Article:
Internal Revenue Service United States Department of the Treasury
Level Basic Advanced Military International

Adjustments to Income

IRA Contributions

What is an IRA?

An IRA (Individual Retirement Arrangement) is a personal savings plan that offers tax advantages for setting aside money for retirement. Some contributions to IRAs may be deducted from income. There are several types of IRA; this section discusses "traditional" IRAs.

A traditional IRA is any IRA that is not a Roth or SIMPLE IRA. Some of the features of a traditional IRA are:

  • Taxpayers may be able to deduct some or all of their contributions to the IRA (depending on circumstances)
  • Generally, amounts in an IRA, including earnings and gains, are not taxed until distributed
  • Contributions may be eligible for the retirement savings contributions credit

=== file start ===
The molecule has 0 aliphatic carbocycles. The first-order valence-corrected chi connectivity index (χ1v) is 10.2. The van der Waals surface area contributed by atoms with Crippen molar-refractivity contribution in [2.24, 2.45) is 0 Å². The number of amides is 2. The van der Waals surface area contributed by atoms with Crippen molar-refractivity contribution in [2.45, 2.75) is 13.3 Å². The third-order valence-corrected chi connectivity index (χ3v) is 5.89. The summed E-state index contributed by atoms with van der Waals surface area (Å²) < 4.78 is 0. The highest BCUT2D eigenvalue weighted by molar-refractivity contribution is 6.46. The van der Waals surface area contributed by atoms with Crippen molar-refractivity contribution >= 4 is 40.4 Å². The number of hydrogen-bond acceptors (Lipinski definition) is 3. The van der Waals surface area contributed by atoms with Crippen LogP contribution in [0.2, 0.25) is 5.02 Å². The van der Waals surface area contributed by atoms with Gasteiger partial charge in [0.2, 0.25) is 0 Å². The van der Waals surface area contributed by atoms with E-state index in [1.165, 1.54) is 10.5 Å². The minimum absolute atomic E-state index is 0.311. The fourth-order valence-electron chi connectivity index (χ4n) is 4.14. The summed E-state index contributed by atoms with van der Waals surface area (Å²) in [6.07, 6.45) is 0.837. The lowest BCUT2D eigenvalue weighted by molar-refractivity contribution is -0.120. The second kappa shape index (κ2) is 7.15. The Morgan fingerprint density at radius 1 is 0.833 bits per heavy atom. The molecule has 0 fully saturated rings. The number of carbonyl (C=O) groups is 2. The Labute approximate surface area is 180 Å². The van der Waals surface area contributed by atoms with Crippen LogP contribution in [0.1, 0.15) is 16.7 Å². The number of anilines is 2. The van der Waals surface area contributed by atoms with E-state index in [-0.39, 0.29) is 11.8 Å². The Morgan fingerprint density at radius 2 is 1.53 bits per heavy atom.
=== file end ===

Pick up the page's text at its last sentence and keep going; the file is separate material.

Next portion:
For more information on all types of IRAs, refer to the Individual Retirement Arrangements (IRAs) chapter in Publication 17 and Publication 590, Individual Retirement Arrangements. For information on the types of IRAs and IRAs as a source of income, see the Retirement Income lesson.

Although contributions to a Roth IRA cannot be deducted, the taxpayer may be eligible for the retirement savings contribution credit, discussed in the lesson on Miscellaneous Credits.


Ask taxpayers about myRA accounts. A new type of savings account, myRA is designed for Americans who don't have access to an employer-sponsored retirement savings plan. Taxpayers are able to open a myRA account with as a little as $25 and contribute $5 or more every payday.


During the tax year, Fred contributed $2,200 to a traditional IRA and $1,000 to a Roth IRA. The most Fred will be able to deduct is the $2,200 contribution to his traditional IRA. He may be eligible for the Retirement Savings Contribution Credit for the Roth IRA contribution.